SUBJECT: Banking, Criminal Law
 2 CLJ xii (Apr)
To most consumers, credit cards are pieces of plastic - issued to them by their bank or retail shop which allow payment for goods or services - which give them prestige and flexibility. Further, they also provide a convenient avenue of obtaining on-the-spot cash. The credit card is a phenomenally successful development of modern banking and retailing based on technological advancement and the increase in individual wealth and spending power. It is a significant forerunner towards and harbinger of a cashless society - argued by some to be an important indicia of an Utopian society. The credit card business is big business, to say the least. Thus we see in the media frequent and competitive credit card advertisements, intended to recruit the maximum number of customers and to encourage the maximum use of the easy credit facilities, that each of these friendly banks have to offer.
It was not always like this though. It was not too long ago when credit was seen as a bad thing, to which a negative stigma was attached. But over the last decade, the public’s perception has changed. Nowadays, credit is an acceptable part of modern day living and the stigma of the past has given way to social status and prestige. A credit card is a status symbol in today’s world. It is argued, whether rightly or wrongly, that credit is a good thing because it provides a boost to the economy by increasing consumer spending, and the credit card business has contributed greatly to the considerable expansion in the financial and related services.
Accordingly, there is a significant need to understand the law that relates to credit cards, both civil and criminal, especially, in the context of ever increasing credit card frauds, and the way in which the civil law has contributed to it, and the insufficient way in which the criminal law has sought to combat it. The aim of this short article is to attempt to provide such an understanding, albeit brief.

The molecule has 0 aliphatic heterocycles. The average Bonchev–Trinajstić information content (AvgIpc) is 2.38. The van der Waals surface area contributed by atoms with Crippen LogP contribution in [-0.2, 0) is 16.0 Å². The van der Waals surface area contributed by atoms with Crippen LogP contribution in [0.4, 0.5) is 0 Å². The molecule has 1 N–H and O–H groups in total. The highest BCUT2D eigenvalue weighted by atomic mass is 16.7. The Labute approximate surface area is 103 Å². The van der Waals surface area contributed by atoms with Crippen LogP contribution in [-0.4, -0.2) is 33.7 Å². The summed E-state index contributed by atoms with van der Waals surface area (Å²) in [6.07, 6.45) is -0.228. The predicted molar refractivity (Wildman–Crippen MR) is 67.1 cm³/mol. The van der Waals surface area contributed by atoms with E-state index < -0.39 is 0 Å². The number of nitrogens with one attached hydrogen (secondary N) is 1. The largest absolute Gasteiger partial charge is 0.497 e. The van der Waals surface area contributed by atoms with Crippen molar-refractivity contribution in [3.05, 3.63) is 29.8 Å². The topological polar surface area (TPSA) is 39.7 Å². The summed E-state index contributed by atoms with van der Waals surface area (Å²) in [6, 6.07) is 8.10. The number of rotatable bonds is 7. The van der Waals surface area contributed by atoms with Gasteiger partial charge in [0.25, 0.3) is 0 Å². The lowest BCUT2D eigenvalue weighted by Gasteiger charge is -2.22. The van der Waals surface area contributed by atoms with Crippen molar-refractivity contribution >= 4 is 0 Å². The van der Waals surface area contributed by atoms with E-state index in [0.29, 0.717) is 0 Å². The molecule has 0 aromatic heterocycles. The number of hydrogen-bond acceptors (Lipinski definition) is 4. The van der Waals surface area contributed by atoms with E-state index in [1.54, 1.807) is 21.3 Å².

II The Effect Of Credit Gone Wrong
Perhaps, not unexpectedly, there is a serious downside to all these technological, economic and commercial developments. Bad debts, particularly those attributable to fraud, have escalated tremendously in recent years. Losses have been reported to run into many millions of dollars. Although the thrust of this article is to provide an understanding of credit card law in the context of fraud, and thus will survey the current legal position pertaining to credit card fraud in Singapore (and Malaysia), before turning to the fraud aspect, it is of interest to look first at the legal framework of the credit card business as this has some bearing on why the fraud perpetrators have been successful.
III The Underlying Contracts
There is an underlying contractual scheme which predates the individual contracts of sale of goods and services transacted on the card. According to the scheme, the supplier (or merchant) has agreed to accept the card in payment of the price of goods purchased. It follows that the cardholder-buyer is entitled to use the credit card to commit the credit card company to pay the suppliers.
This underlying scheme is established by two separate contracts:
1. The first is between the merchant and the credit card company (bank). The merchant agrees to accept payment by use of the card (and part with goods or services) from anyone presenting the card and the credit company agrees to pay the merchant the price of the goods or services supplied less a discount.
2. The second contract is between the credit card company (bank) and the cardholder. The cardholder is provided with a card which enables him to pay the price of goods or services rendered. In return, the cardholder agrees to pay the credit card company (bank) the full amount of the price of goods or services charged by the merchant....